First, residents of the zone are likely to be impacted by the toll in unexpected ways based on their unique proximity to the boundary of the zone. A resident who happens to live near the boundary, work near the boundary, have a neighbor or family member just a few blocks away over the boundary, or have services or a place of business to attend just a few blocks away over the boundary could incur the maximum toll per day by this proximity, while conversely, a resident living deeper within the zone could drive to work, family, or business every day without incurring the toll to cross the boundary at all. This particular inequity is not yet fully understood.

Additionally, residents and businesses of the zone will absorb and primarily feel any unexpected externalities of the pricing. It is not known whether the added cost on deliveries and businesses will impact the prices of goods and services offered by businesses in the zone. Any inflationary costs passed by businesses onto consumers will be directly borne by residents of the zone as well. It is similarly uncertain how property values in the zone may be eventually affected by these increased costs. It is unknown how this kind of inflationary pressure may affect the availability of services in the zone — such as hospital services, for example, which are already closing under immense financial operating pressure, as well as other pressures that congestion tolls may exacerbate, like the availability of employees for emergency services.

Live Metrics

Understanding that these effects will not be fully understood until congestion pricing is in effect, it is critical that these practical effects are studied immediately and transparently after the program begins collecting its toll. We call on the MTA to collect and transparently publish all applicable live data about the impact of the program on its intended goals in the district, as well as the impact of side effects on the district.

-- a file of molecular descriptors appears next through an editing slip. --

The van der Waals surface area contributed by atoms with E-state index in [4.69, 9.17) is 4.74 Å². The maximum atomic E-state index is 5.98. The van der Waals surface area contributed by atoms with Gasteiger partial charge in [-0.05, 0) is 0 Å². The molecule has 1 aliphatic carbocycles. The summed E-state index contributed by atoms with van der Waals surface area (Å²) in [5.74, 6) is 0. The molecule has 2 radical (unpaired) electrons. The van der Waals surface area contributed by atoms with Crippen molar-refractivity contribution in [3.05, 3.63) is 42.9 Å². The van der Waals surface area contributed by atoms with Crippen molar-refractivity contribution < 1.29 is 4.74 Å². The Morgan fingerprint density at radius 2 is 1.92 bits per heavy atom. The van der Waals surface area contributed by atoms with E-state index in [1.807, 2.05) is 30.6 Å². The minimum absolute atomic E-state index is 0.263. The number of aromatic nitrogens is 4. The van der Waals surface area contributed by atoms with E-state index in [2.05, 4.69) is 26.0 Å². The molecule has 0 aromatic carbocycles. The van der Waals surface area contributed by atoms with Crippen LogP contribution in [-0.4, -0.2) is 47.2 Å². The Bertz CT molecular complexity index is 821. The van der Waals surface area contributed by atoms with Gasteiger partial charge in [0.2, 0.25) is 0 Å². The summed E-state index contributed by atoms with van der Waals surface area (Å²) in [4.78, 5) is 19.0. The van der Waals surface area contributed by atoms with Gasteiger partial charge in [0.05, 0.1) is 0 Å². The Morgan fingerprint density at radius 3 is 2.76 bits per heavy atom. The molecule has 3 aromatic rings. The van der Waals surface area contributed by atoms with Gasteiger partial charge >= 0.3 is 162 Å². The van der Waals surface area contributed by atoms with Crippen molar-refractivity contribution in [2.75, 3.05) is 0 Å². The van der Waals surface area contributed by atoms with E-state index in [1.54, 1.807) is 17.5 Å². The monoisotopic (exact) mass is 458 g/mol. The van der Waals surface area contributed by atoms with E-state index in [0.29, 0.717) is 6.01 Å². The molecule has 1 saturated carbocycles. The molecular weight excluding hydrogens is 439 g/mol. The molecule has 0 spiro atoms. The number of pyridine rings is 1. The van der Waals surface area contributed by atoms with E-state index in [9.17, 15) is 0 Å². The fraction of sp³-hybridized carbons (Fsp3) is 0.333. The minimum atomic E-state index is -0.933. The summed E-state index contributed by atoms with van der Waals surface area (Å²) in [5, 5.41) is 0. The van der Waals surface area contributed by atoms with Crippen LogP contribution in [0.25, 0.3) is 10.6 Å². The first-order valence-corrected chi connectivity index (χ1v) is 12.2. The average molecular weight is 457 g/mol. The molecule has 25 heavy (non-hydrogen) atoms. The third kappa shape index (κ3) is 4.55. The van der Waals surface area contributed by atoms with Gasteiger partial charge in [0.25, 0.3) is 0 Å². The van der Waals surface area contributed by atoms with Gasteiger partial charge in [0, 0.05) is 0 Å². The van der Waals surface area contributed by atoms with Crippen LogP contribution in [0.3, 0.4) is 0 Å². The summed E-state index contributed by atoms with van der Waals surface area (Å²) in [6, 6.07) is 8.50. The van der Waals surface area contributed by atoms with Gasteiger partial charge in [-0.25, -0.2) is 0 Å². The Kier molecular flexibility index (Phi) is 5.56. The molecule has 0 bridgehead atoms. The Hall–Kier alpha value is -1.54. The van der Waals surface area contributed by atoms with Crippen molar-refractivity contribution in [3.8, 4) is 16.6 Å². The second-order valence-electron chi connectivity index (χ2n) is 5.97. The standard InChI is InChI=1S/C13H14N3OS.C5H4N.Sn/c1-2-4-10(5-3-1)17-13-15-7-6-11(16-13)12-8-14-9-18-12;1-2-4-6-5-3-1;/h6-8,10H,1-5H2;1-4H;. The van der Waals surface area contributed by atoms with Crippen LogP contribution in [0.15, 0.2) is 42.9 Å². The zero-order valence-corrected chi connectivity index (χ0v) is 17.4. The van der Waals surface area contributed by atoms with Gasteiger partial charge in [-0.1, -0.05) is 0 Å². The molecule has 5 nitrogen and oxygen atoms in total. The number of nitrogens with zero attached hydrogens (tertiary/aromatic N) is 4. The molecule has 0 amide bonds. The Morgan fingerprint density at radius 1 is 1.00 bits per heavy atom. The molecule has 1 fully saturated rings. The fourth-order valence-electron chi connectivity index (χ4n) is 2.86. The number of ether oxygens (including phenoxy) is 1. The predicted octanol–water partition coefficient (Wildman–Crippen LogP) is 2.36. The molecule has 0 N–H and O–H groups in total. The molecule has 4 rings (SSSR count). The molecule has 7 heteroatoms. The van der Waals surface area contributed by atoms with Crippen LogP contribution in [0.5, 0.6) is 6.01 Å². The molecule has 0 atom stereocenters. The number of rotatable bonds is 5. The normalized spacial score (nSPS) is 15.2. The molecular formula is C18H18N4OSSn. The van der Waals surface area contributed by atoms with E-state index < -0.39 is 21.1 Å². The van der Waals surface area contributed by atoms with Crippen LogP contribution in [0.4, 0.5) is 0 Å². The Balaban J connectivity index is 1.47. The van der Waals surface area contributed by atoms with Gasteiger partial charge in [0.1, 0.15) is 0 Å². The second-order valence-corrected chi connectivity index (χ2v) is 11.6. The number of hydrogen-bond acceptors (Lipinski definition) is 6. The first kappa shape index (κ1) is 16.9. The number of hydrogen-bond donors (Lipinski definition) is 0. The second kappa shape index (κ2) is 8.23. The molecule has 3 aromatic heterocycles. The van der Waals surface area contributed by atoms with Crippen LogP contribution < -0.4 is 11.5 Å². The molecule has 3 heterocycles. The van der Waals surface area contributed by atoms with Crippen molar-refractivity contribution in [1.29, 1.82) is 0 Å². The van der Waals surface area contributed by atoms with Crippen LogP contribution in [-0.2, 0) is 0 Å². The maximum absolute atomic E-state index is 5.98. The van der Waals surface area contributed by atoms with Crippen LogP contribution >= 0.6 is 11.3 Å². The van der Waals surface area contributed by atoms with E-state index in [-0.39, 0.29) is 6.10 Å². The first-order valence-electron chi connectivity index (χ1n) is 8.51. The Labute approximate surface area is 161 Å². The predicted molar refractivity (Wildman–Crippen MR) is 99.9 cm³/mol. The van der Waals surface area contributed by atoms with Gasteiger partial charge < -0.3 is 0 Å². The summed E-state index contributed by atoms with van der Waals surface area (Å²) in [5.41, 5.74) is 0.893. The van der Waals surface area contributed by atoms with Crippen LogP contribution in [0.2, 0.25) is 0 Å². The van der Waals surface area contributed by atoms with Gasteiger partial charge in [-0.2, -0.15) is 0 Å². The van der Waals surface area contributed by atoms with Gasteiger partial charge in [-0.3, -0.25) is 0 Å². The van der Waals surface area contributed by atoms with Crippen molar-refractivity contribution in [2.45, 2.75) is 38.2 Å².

The MTA should publish live data via a publicly-available dashboard on a regular basis from the start of the program on whether congestion is truly being reduced within the zone, and whether this congestion reduction is evenly distributed between vehicles from inside and outside the zone; for example, if the residents of the zone are not able to elastically reduce their daily trips over the boundary, as the program purports to induce on drivers from outside the zone, then the cost of the toll will be inelastically borne by residents of the zone, and this must be measurable and identifiable from the data.

Similarly, monitoring must be able to establish the specific effect of the toll program on block-by-block air quality, and this data collection and publication must be started prior to the initiation of the program, to establish baseline measurements. We call on the MTA to begin measuring and publishing this data immediately, in the months prior to the program going live, so that all residents will be able to transparently understand the status quo before the program and to follow the effects and impacts of the program in real time when it begins.